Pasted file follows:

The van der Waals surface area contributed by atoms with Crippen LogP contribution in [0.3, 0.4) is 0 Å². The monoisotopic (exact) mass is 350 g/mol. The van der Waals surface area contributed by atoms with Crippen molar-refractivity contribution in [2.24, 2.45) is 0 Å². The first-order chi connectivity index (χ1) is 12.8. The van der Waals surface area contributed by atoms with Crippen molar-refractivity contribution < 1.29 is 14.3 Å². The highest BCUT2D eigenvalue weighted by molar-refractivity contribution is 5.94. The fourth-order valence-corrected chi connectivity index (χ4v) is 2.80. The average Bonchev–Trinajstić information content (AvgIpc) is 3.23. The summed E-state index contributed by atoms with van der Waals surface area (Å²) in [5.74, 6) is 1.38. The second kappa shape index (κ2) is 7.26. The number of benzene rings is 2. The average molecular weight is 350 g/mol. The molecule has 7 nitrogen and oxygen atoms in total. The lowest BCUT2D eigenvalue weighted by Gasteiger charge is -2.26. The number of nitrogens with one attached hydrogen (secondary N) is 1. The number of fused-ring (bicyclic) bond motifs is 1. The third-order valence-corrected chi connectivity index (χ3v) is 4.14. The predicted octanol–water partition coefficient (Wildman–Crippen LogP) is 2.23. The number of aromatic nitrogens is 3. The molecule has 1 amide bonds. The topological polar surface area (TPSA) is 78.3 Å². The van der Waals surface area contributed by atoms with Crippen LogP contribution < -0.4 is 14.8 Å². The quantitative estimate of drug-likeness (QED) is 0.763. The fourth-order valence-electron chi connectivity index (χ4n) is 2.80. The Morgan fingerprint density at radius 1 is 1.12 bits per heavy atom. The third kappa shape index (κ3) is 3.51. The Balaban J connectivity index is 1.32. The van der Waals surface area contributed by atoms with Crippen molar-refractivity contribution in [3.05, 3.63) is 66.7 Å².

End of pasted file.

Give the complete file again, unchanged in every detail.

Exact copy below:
The van der Waals surface area contributed by atoms with Crippen LogP contribution in [0.3, 0.4) is 0 Å². The monoisotopic (exact) mass is 350 g/mol. The van der Waals surface area contributed by atoms with Crippen molar-refractivity contribution in [2.24, 2.45) is 0 Å². The first-order chi connectivity index (χ1) is 12.8. The van der Waals surface area contributed by atoms with Crippen molar-refractivity contribution < 1.29 is 14.3 Å². The highest BCUT2D eigenvalue weighted by molar-refractivity contribution is 5.94. The fourth-order valence-corrected chi connectivity index (χ4v) is 2.80. The average Bonchev–Trinajstić information content (AvgIpc) is 3.23. The summed E-state index contributed by atoms with van der Waals surface area (Å²) in [5.74, 6) is 1.38. The second kappa shape index (κ2) is 7.26. The number of benzene rings is 2. The average molecular weight is 350 g/mol. The molecule has 7 nitrogen and oxygen atoms in total. The lowest BCUT2D eigenvalue weighted by Gasteiger charge is -2.26. The number of nitrogens with one attached hydrogen (secondary N) is 1. The number of fused-ring (bicyclic) bond motifs is 1. The third-order valence-corrected chi connectivity index (χ3v) is 4.14. The predicted octanol–water partition coefficient (Wildman–Crippen LogP) is 2.23. The number of aromatic nitrogens is 3. The molecule has 1 amide bonds. The topological polar surface area (TPSA) is 78.3 Å². The van der Waals surface area contributed by atoms with Crippen LogP contribution < -0.4 is 14.8 Å². The quantitative estimate of drug-likeness (QED) is 0.763. The fourth-order valence-electron chi connectivity index (χ4n) is 2.80. The Morgan fingerprint density at radius 1 is 1.12 bits per heavy atom. The third kappa shape index (κ3) is 3.51. The Balaban J connectivity index is 1.32. The van der Waals surface area contributed by atoms with Crippen molar-refractivity contribution in [3.05, 3.63) is 66.7 Å².